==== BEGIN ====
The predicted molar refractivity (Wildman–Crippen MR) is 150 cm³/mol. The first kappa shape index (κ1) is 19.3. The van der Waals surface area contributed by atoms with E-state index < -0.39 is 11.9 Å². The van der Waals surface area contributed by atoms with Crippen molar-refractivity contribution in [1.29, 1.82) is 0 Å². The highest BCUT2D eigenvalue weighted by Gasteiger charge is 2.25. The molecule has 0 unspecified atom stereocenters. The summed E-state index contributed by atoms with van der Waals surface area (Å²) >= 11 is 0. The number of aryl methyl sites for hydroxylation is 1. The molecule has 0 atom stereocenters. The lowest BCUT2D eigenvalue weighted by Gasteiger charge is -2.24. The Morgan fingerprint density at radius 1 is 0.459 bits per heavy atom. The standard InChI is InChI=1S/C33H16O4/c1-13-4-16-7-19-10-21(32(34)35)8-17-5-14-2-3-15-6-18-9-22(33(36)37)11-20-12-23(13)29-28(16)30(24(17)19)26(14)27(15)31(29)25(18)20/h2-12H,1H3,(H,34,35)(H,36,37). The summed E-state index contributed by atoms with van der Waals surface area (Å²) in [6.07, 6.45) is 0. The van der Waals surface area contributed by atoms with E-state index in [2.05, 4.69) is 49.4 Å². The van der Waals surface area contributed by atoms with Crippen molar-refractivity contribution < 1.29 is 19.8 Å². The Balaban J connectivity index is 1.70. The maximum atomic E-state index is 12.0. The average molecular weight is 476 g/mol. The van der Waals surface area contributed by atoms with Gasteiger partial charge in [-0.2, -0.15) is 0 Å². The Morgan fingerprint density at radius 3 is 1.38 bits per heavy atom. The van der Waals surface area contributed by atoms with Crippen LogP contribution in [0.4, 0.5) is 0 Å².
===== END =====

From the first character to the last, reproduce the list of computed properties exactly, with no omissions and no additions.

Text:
The predicted molar refractivity (Wildman–Crippen MR) is 150 cm³/mol. The first kappa shape index (κ1) is 19.3. The van der Waals surface area contributed by atoms with E-state index < -0.39 is 11.9 Å². The van der Waals surface area contributed by atoms with Crippen molar-refractivity contribution in [1.29, 1.82) is 0 Å². The highest BCUT2D eigenvalue weighted by Gasteiger charge is 2.25. The molecule has 0 unspecified atom stereocenters. The summed E-state index contributed by atoms with van der Waals surface area (Å²) >= 11 is 0. The number of aryl methyl sites for hydroxylation is 1. The molecule has 0 atom stereocenters. The lowest BCUT2D eigenvalue weighted by Gasteiger charge is -2.24. The Morgan fingerprint density at radius 1 is 0.459 bits per heavy atom. The standard InChI is InChI=1S/C33H16O4/c1-13-4-16-7-19-10-21(32(34)35)8-17-5-14-2-3-15-6-18-9-22(33(36)37)11-20-12-23(13)29-28(16)30(24(17)19)26(14)27(15)31(29)25(18)20/h2-12H,1H3,(H,34,35)(H,36,37). The summed E-state index contributed by atoms with van der Waals surface area (Å²) in [6.07, 6.45) is 0. The van der Waals surface area contributed by atoms with E-state index in [2.05, 4.69) is 49.4 Å². The van der Waals surface area contributed by atoms with Crippen molar-refractivity contribution < 1.29 is 19.8 Å². The Balaban J connectivity index is 1.70. The maximum atomic E-state index is 12.0. The average molecular weight is 476 g/mol. The van der Waals surface area contributed by atoms with Gasteiger partial charge in [-0.2, -0.15) is 0 Å². The Morgan fingerprint density at radius 3 is 1.38 bits per heavy atom. The van der Waals surface area contributed by atoms with Crippen LogP contribution in [0.4, 0.5) is 0 Å².